These snapshots are a follow up to the state data posted last year, and it includes juvenile arrest information through 2010. Counties continue to make strides in reducing correctional placements while at the same time lowering arrest numbers. Continue reading
May 17-24 is the National Week of Action Against Incarcerating Youth. The effort, led by the Save Our Kids organization is posting a range of resources that can help inform everyone about how many youth are placed out of home … Continue reading
Once again, on May 13, a House appropriations committee has essentially “zeroed out” Title II funding for juvenile justice - those really are the only remaining funds allocated through the federal government to the states to support innovative programming as … Continue reading
If you have followed the travails of the Juvenile Justice and Delinquency Prevention Act (JJDPA) you know that I have written about the “twists and turns” that have resulted from concerns about compliance monitoring, with Wisconsin being the “highlight” (or … Continue reading
On April 21, the Senate held an oversight hearing to address concerns about OJJDP’s process for monitoring compliance with the four core protections in the Juvenile Justice and Delinquency Prevention Act most recently authorized in 2002. Wisconsin has been at … Continue reading
The top ten of what you may ask? Well, Wisconsin ranks as the 7th highest state in terms of referral of students in school to police and courts – with 10.2 per 1,000 students referred compared to the national average … Continue reading
A recent Wisconsin Public Radio story highlighted the Grow Academy – a unique corrections program using hands-on agricultural experience and curriculums as a way to teach youthful offenders the kinds of skills we want all youth to have – academic … Continue reading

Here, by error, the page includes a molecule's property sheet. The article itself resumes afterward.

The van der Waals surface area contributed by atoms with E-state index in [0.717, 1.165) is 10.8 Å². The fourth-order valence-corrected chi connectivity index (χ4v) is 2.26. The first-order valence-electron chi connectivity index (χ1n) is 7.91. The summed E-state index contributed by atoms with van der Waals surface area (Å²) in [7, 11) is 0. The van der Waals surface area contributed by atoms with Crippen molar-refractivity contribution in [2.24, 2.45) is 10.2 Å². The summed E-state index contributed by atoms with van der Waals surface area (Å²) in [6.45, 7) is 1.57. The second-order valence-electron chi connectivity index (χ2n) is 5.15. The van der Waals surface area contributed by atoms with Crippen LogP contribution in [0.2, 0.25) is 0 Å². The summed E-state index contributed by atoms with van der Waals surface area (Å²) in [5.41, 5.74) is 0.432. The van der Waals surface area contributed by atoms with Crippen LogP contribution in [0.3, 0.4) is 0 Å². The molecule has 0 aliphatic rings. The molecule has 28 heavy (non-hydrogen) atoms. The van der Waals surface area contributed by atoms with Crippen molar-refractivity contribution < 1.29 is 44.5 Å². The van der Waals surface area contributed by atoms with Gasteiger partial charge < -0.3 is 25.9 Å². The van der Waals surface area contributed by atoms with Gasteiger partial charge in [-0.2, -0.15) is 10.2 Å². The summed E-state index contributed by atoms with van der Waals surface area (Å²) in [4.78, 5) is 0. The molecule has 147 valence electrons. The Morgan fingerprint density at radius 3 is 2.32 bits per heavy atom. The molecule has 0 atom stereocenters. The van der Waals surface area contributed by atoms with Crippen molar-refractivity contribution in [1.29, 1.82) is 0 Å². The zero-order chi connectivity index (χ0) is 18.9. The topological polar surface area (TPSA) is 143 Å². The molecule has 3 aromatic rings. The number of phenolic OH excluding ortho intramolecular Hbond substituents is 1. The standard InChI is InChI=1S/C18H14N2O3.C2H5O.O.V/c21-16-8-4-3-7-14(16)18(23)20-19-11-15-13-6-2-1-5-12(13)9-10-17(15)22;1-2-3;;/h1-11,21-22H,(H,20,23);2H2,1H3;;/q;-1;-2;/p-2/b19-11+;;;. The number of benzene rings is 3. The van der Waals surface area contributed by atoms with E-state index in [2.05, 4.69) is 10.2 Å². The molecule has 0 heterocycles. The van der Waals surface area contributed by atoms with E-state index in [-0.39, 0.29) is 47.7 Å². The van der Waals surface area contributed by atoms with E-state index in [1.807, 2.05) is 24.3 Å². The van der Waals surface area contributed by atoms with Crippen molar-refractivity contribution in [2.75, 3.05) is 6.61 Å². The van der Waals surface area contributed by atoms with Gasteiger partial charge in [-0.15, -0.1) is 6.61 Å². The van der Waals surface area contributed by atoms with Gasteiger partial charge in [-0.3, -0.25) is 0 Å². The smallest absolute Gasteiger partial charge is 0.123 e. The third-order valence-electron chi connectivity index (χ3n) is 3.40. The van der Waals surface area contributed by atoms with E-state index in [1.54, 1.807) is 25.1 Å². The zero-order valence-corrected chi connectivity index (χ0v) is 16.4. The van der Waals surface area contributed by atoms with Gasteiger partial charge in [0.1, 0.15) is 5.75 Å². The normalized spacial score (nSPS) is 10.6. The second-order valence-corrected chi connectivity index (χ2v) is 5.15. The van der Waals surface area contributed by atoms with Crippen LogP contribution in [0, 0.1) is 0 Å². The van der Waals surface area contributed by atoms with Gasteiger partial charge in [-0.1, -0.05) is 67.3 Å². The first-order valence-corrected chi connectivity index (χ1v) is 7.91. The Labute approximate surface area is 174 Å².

There has been a series of articles, with the final installment just released, in the Chronicle of Social Change focusing on the notion of building a system that includes positive youth development principles at its core. And Jeffrey Butts has … Continue reading
The Beautiful Truth in a Beyond-Partisan Solution – Grover Norquist lends support to a Second Chance for 17 Year Olds
It is rare that bi-partisan support emerges so strongly for an issue as has developed around the “rightness” of returning jurisdiction for first-time, non-violent 17 year olds to juvenile court. This could not have been more evident than in a … Continue reading
The most recent figures available from the Department of Justice continue the amazing trend of declining numbers of Wisconsin juveniles being arrested each year. Between 2009 and 2013 the number of juveniles arrested declined by over 30,000, representing a decrease … Continue reading
It is common practice in Wisconsin and around the country that youth who are in secure custody come into their court hearings in shackles of one kind or another. Almost always this is because that is how adult inmates are … Continue reading
Focus increased investments on system improvement strategies that build the capacity of counties and others working with youthful offenders and their families to deliver cost-effective, community-based services.
Provide resources to gather uniform data, including race and ethnicity, on a statewide basis about the juvenile justice process and youthful offenders in order to ensure fairness and evaluate effectiveness.
Ensure that no youth under age 18 is confined with adults prior to conviction.
Return jurisdiction of 17-year-olds arrested for the first time for non-violent offenses to juvenile court.